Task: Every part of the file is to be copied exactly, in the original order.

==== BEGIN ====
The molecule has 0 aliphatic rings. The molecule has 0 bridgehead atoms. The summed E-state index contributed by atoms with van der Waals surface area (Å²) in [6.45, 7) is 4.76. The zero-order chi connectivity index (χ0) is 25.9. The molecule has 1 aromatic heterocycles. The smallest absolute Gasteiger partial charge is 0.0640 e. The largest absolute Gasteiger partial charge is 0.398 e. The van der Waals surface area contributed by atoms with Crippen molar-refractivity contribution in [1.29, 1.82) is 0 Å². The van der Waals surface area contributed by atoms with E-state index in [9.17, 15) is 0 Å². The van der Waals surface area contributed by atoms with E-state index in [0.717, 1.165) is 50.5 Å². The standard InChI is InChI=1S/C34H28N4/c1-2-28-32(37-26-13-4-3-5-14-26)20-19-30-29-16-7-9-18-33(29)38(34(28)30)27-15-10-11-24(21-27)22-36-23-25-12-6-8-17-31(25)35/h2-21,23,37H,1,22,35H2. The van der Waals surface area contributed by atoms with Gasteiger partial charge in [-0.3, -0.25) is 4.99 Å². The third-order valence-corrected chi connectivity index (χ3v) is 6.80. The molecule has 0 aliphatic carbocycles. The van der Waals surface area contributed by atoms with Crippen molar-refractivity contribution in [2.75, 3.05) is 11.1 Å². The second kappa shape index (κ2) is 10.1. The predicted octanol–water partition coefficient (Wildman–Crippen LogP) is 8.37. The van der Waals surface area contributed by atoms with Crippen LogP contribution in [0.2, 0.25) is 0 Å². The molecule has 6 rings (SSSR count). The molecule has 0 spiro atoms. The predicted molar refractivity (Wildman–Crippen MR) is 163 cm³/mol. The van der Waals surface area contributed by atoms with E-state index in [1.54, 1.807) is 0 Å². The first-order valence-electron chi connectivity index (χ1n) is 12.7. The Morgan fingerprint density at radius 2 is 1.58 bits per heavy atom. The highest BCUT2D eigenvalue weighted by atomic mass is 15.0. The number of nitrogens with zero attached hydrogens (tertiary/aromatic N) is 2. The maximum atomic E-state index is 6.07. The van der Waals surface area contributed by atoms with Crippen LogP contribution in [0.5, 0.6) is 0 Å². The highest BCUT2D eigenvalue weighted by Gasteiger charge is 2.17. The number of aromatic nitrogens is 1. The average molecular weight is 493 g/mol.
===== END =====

The molecule has 0 aliphatic rings. The molecule has 0 bridgehead atoms. The summed E-state index contributed by atoms with van der Waals surface area (Å²) in [6.45, 7) is 4.76. The zero-order chi connectivity index (χ0) is 25.9. The molecule has 1 aromatic heterocycles. The smallest absolute Gasteiger partial charge is 0.0640 e. The largest absolute Gasteiger partial charge is 0.398 e. The van der Waals surface area contributed by atoms with Crippen molar-refractivity contribution in [1.29, 1.82) is 0 Å². The van der Waals surface area contributed by atoms with E-state index in [9.17, 15) is 0 Å². The van der Waals surface area contributed by atoms with E-state index in [0.717, 1.165) is 50.5 Å². The standard InChI is InChI=1S/C34H28N4/c1-2-28-32(37-26-13-4-3-5-14-26)20-19-30-29-16-7-9-18-33(29)38(34(28)30)27-15-10-11-24(21-27)22-36-23-25-12-6-8-17-31(25)35/h2-21,23,37H,1,22,35H2. The van der Waals surface area contributed by atoms with Gasteiger partial charge in [-0.3, -0.25) is 4.99 Å². The third-order valence-corrected chi connectivity index (χ3v) is 6.80. The molecule has 0 aliphatic carbocycles. The van der Waals surface area contributed by atoms with Crippen molar-refractivity contribution in [2.75, 3.05) is 11.1 Å². The second kappa shape index (κ2) is 10.1. The predicted octanol–water partition coefficient (Wildman–Crippen LogP) is 8.37. The van der Waals surface area contributed by atoms with Crippen LogP contribution in [0.2, 0.25) is 0 Å². The molecule has 6 rings (SSSR count). The molecule has 0 spiro atoms. The predicted molar refractivity (Wildman–Crippen MR) is 163 cm³/mol. The van der Waals surface area contributed by atoms with E-state index in [1.54, 1.807) is 0 Å². The first-order valence-electron chi connectivity index (χ1n) is 12.7. The Morgan fingerprint density at radius 2 is 1.58 bits per heavy atom. The highest BCUT2D eigenvalue weighted by atomic mass is 15.0. The number of nitrogens with zero attached hydrogens (tertiary/aromatic N) is 2. The maximum atomic E-state index is 6.07. The van der Waals surface area contributed by atoms with Crippen LogP contribution in [0.5, 0.6) is 0 Å². The highest BCUT2D eigenvalue weighted by Gasteiger charge is 2.17. The number of aromatic nitrogens is 1. The average molecular weight is 493 g/mol.